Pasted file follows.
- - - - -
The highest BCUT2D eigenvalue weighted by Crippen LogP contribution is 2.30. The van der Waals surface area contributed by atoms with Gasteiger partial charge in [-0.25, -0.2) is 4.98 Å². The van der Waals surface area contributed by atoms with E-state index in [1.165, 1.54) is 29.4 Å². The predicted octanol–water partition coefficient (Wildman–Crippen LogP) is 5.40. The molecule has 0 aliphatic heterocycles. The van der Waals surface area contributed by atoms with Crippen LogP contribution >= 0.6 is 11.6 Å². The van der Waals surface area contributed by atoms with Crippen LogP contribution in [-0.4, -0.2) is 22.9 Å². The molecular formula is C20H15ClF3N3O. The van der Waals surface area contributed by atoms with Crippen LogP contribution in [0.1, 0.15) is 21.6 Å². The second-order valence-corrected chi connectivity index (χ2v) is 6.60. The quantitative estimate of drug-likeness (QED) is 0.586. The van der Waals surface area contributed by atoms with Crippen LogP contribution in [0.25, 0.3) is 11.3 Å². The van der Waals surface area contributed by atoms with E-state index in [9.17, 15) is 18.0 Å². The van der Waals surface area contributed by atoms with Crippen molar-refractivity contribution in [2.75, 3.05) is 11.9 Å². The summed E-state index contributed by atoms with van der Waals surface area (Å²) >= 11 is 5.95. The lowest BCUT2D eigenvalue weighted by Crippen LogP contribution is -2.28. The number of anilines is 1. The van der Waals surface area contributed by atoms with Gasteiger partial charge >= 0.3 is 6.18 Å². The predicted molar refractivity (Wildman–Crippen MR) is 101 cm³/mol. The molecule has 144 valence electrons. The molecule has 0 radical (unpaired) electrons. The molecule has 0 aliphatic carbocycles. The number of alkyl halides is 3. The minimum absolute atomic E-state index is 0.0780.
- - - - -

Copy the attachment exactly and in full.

The highest BCUT2D eigenvalue weighted by Crippen LogP contribution is 2.30. The van der Waals surface area contributed by atoms with Gasteiger partial charge in [-0.25, -0.2) is 4.98 Å². The van der Waals surface area contributed by atoms with E-state index in [1.165, 1.54) is 29.4 Å². The predicted octanol–water partition coefficient (Wildman–Crippen LogP) is 5.40. The molecule has 0 aliphatic heterocycles. The van der Waals surface area contributed by atoms with Crippen LogP contribution >= 0.6 is 11.6 Å². The van der Waals surface area contributed by atoms with Crippen LogP contribution in [-0.4, -0.2) is 22.9 Å². The molecular formula is C20H15ClF3N3O. The van der Waals surface area contributed by atoms with Crippen LogP contribution in [0.1, 0.15) is 21.6 Å². The second-order valence-corrected chi connectivity index (χ2v) is 6.60. The quantitative estimate of drug-likeness (QED) is 0.586. The van der Waals surface area contributed by atoms with Crippen LogP contribution in [0.25, 0.3) is 11.3 Å². The van der Waals surface area contributed by atoms with E-state index in [9.17, 15) is 18.0 Å². The van der Waals surface area contributed by atoms with Crippen molar-refractivity contribution in [2.75, 3.05) is 11.9 Å². The summed E-state index contributed by atoms with van der Waals surface area (Å²) >= 11 is 5.95. The lowest BCUT2D eigenvalue weighted by Crippen LogP contribution is -2.28. The number of anilines is 1. The van der Waals surface area contributed by atoms with Gasteiger partial charge >= 0.3 is 6.18 Å². The predicted molar refractivity (Wildman–Crippen MR) is 101 cm³/mol. The molecule has 144 valence electrons. The molecule has 0 radical (unpaired) electrons. The molecule has 0 aliphatic carbocycles. The number of alkyl halides is 3. The minimum absolute atomic E-state index is 0.0780.